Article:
A tiara crowns the Geneva jewelry auction

A tiara worn at two British coronations and the “Star of Egypt” diamond believed to have belonged to King Farouk were sold on Wednesday after a week of jewelery auctions in Geneva.

Less than a fortnight after the coronation of King Charles III, bidders battled it out for Bessborough’s diamond-set tiara, which was worn during the coronations of his grandfather King George VI in 1937 and his mother , Queen Elizabeth II, in 1953.

Art Deco style, in platinum and weighing 136.5 grams, the object sold for 945,000 Swiss francs (1.06 million dollars).

“It’s a work of art and a piece of history,” commented Max Fawcett, head of jewelry at Christie’s in Geneva, which sold the tiara.

The entire sale of Christie’s Magnificent Jewels totaled nearly 41.2 million Swiss francs ($45.8 million), with 11 of the lots fetching more than $1 million each.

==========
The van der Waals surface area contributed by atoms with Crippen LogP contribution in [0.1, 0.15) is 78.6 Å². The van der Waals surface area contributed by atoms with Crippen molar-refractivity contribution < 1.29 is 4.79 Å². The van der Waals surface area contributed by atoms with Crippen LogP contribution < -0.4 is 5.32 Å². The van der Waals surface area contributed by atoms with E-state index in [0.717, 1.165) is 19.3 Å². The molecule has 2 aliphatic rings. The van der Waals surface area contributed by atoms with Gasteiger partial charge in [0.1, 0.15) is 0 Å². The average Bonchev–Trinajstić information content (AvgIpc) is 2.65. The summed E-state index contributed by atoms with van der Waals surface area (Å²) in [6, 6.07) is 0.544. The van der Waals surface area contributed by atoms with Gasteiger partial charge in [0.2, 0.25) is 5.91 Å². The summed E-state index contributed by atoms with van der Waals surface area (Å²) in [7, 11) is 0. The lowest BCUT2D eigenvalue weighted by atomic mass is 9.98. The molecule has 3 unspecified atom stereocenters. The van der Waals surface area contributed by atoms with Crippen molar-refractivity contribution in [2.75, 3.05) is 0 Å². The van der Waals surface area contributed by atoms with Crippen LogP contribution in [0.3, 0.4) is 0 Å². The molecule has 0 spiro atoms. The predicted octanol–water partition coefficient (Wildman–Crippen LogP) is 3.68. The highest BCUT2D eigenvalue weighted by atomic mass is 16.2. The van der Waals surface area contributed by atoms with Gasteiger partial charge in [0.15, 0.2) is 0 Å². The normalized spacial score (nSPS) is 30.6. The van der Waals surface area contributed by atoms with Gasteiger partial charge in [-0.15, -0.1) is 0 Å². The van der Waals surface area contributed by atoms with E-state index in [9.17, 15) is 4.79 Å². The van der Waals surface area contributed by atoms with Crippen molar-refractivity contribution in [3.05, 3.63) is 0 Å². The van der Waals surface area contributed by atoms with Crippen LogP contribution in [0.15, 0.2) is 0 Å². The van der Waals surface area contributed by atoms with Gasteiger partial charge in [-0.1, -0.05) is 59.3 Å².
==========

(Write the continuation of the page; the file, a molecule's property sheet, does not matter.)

On Tuesday, Sotheby’s held its own auction in Geneva, exceeding 76.7 million Swiss francs ($85.4 million).

Sales were dominated by that of the “Bulgari Laguna Blu”, an 11.16-carat blue diamond, which fetched 22.6 million Swiss francs ($25.2 million).

It sold after a four-minute battle between one bidder in the room and three on the phone, one of whom eventually grabbed the gem.

The sale organized by Christie’s also featured the “Star of Egypt”, whose origins are shrouded in mystery. The 105.52 carat unmounted diamond is believed to have been purchased in 1850 by the Viceroy of Egypt, who resold it in 1880. It first appeared on the London market in 1939. It was apparently purchased later by King Farouk, who ruled Egypt from 1936 to 1952.

This sale brought in 2.7 million Swiss francs ($3.02 million) in less than three minutes of bidding.

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